A package of bills to help local communities address blighted property was re-introduced from last session. The bills are SBs 35-39. Here is a summary of the bills:
- Senate Bill 35 would allow cities that use administrative hearings bureau to adjudicate blight violations to establish additional civil and criminal penalties on a person who committed a blight violation and failed to pay a fine and costs of $1,000 or more. It would also lower the minimum population to be eligible to have an administrative hearings bureau from 2.0 million to 1.5 million for a county containing a city with a population of 3,300 or more. This bill also exempts financial institutions from the fines and penalties that other individuals would otherwise be subject to so long as they are adhering to the property preservation guidelines of Fannie Mae, Freddie Mac or specific US Governmental entity. It also states that a credit union is not subject to these same fines and reprimand as long as it provides the mayor of the city with an address and list of the credit union’s foreclosed properties at least once every six months.
- Senate Bill 36 would amend the Michigan Zoning Enabling Act to allow a city zoning ordinance to provide that a person would be ineligible for rezoning, site approval, or other zoning authorization if the person were delinquent in paying a fine or costs for a blight violation.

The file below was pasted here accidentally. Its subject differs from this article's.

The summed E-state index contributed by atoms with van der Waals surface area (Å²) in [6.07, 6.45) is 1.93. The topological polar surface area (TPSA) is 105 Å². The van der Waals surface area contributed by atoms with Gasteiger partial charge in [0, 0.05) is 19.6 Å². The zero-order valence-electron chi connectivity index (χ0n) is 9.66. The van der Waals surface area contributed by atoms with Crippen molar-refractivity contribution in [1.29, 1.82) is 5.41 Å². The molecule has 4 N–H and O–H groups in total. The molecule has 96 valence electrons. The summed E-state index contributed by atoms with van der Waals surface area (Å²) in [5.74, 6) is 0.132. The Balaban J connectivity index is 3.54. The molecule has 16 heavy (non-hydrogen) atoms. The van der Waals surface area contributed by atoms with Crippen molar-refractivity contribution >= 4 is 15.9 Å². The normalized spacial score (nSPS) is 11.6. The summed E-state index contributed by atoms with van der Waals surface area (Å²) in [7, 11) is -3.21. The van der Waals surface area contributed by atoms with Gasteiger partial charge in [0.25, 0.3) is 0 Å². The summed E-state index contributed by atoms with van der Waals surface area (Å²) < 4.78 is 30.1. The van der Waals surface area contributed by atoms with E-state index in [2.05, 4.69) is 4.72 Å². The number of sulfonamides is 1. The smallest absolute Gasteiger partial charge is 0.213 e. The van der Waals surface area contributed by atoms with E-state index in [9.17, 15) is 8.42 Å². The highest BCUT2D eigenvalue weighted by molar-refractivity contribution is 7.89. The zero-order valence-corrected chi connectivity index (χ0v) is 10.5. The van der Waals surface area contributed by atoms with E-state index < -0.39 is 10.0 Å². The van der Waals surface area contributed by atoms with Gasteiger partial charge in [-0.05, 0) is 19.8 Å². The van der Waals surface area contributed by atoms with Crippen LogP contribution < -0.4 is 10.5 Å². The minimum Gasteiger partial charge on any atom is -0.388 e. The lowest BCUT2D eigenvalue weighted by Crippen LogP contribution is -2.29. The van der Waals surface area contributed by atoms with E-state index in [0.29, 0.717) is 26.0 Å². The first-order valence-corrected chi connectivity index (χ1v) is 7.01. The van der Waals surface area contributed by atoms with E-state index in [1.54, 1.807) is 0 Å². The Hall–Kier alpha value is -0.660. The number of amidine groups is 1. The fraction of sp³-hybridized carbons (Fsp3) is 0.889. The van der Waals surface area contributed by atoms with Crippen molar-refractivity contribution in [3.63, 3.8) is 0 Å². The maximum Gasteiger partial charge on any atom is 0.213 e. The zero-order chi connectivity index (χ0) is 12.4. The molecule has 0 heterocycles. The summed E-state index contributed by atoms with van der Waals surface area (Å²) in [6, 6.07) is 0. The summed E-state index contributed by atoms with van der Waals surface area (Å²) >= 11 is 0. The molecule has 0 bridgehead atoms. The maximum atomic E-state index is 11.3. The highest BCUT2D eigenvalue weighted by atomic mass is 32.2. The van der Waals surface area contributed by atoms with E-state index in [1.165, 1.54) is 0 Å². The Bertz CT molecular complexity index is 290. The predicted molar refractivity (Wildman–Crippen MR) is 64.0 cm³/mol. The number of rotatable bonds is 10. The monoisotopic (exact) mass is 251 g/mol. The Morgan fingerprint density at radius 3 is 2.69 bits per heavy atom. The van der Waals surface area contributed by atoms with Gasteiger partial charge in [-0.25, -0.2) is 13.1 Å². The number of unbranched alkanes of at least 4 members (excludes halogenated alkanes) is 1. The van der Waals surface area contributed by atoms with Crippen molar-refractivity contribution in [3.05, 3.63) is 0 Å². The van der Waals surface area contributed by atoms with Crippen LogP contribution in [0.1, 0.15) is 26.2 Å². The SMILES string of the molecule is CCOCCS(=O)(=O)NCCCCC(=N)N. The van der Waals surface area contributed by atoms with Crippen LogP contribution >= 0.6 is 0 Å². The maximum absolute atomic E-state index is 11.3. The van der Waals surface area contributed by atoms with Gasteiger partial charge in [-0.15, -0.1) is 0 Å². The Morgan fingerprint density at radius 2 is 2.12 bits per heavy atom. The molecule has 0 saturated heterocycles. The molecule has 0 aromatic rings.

- Senate Bill 37 would amend the Single State Construction Code Act to allow a city to provide by ordinance that a person would be ineligible for a building permit, certificate of use and occupancy, or a variance if the person were delinquent in paying a fine or costs for a blight violation.
- Senate Bill 38 would amend the Revised Judicature Act to allow a city to file a garnishment action if a fine or costs were ordered for a blight violation.
- Senate Bill 39 would amend the Home Rule City Act to allow a lien against property involved in a blight violation to be foreclosed in a city’s administrative hearings bureau.
While the League is supportive of tools to help local communities deal with blighted properties, the League has major concerns with the financial institution exemption in Senate Bill 35. They should be held to the same standards as all other individuals when it comes to blighted property.
If you have any specific examples of where financial institutions are contributing to the blight problem in your community please send them to me so I can add them to our running list in an effort to have this language removed. Also, do any of your communities have agreements that work well between you and the banks that could now be in jeopardy if this exemption language is passed?